I’d spend more time overseas. I had the opportunity to spend a significant amount of time in China (as an English teacher), and the impact on my perspective has been profound. I’m sure that spending additional time in other areas of the world would be similarly influential.
As an entrepreneur, what is the one thing you do over and over and recommend everyone else do?
Talk to customers. You’ll be surprised how much more quickly you can uncover problems and solutions if you just talk to your customers. I see too many entrepreneurs lose touch with their customers (current or target) and then later wonder how they went so far off-track.
What is one failure you had as an entrepreneur, and how did you overcome it?
Really early on, I had a close friend working at one of my first companies. We were extremely inexperienced, and so when it came time for us to part ways, we handled it very badly. Being honest with myself that the problem that mostly on my end (as opposed to blaming someone else) was the first and biggest step to overcoming it. That experience shaped a lot of my thoughts around the importance of communications and human dynamics in the workplace.
What is one business idea that you’re willing to give away to our readers?
You can learn so much from simply observing life around you. There’s a lot of interesting work happening right now around small social networks and shared gifting. I’m surprised that I haven’t seen anything that properly tackles the network of family and friends that surround babies. The sheer volume of updates that come out of—and gifts that flow into—a house with a baby is astonishing. An ongoing/evolving registry, blended with the social experience of chat and media would be a compelling tool for new parents. (If you know of one, let me know. I’d be happy to sign up.)
If you could change one thing in the world, what would it be and how would you go about it?
I’d try to fix the often confrontational nature of employee/employee relationships. I’d do it by building social tools that change the workplace… wait, we’re already doing that!
Tell us a secret.
My standard drink at Starbucks is a Tall Raspberry Americano. Although I do like the raspberry flavor, I really love that it’s a great way to ensure my coffee is sweet enough without accidentally over-doing it. Those sugar dispensers have incredibly poor usability.
What are your three favorite online tools or resources and what do you love about them?
TribeHR: Makes the workplace better. (Yes, I’m biased)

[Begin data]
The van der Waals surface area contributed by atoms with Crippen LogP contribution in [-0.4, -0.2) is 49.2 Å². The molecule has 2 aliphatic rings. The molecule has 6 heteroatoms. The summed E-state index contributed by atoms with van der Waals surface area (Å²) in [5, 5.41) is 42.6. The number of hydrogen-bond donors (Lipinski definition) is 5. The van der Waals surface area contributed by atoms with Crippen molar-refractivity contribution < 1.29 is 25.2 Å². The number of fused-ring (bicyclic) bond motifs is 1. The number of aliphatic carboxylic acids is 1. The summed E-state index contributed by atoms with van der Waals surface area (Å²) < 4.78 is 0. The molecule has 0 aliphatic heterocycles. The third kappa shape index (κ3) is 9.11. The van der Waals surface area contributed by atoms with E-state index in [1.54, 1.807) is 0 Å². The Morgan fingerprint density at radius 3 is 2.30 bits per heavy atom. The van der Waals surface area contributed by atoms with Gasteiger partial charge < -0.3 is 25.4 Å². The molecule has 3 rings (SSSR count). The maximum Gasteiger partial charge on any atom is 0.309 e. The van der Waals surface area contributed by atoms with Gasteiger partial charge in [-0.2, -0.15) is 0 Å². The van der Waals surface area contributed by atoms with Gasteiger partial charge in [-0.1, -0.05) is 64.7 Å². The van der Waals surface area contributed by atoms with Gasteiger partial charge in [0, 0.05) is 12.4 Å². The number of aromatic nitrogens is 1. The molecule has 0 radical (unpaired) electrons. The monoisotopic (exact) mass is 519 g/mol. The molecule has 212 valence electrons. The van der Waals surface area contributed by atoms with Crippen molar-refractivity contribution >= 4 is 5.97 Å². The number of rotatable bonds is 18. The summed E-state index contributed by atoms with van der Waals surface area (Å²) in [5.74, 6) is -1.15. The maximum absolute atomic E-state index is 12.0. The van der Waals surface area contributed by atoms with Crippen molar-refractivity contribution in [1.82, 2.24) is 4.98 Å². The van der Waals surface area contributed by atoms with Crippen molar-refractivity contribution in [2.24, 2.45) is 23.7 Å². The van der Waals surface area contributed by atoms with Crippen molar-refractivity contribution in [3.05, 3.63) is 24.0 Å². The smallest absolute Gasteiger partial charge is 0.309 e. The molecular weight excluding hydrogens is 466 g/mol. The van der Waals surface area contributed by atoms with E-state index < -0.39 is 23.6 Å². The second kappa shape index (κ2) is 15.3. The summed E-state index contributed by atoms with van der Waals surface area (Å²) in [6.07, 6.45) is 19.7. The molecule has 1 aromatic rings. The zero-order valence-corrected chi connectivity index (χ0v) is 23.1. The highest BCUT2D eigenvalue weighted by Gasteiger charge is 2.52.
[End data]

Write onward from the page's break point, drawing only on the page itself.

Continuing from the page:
LastPass: Makes it easier for my team and I (and my wife and I) to securely share access credentials to shared resources.
Hipchat: It keeps our team connected despite being spread out geographically. Plus we share photos of puppies.
What is the one book that you recommend our community should read and why?
The Effective Executive by Peter Drucker. It’s a classic book that challenges preconceived notions of what an executive is.
Three people we should follow on Twitter and why?
@hackernewsbot – fascinating articles curated by smart people working in tech
@doctorow – smart ideas on the changing landscape of technology and intellectual
@kwartzlab – the local hackerspace that brings fun ideas to life
When was the last time you laughed out loud? What caused it?
This morning—one of our developers hacked Hubot into our Hipchat room, so that it uses
http://mustachify.me/. One request to “mustache me Joseph Fung” generated my new company
Who is your hero?
I don’t have any one specific person in mind, but lately the people I find most inspiring are entrepreneurs who have achieved their successes while still maintaining healthy family lives. That balance can be a hard one to maintain, and I have immense respect for those that have accomplished it.
TribeHR is all about employee recognition. What’s the best kind of recognition?
For leaders in a company, it’s easy to make decisions on “the little things.” After all, managers and executives are incentivized to make decisions and take action. But when you take shortcuts like this, it’s easy to miss contributions from individual team members.
The best kind of recognition is letting your employees know that they have the freedom to make the call, whether it’s implementing a new development methodology, calling your office kitchen “The Shire”, or creating only tangentially relevant blog posts (all of which are things we’ve done recently at TribeHR).
How much coffee do you drink in a day?
Typically 3. First is my “get up and going” coffee, which I’ll buy to slow down the drive to work and give me time to think. Second is my “settle in a groove” coffee, which I typically brew at the office right before I dig into a meaty challenge (we have a french press and there’s a coffee shop with great roasts right down the street). Creature comforts help the focus.
A nice warm drink is a great way to unwind at the end of the day, and is best enjoyed with good company. So my last coffee is a “chilling with the fam” coffee, typically a light roast or decaf brewed at home on my Tassimo.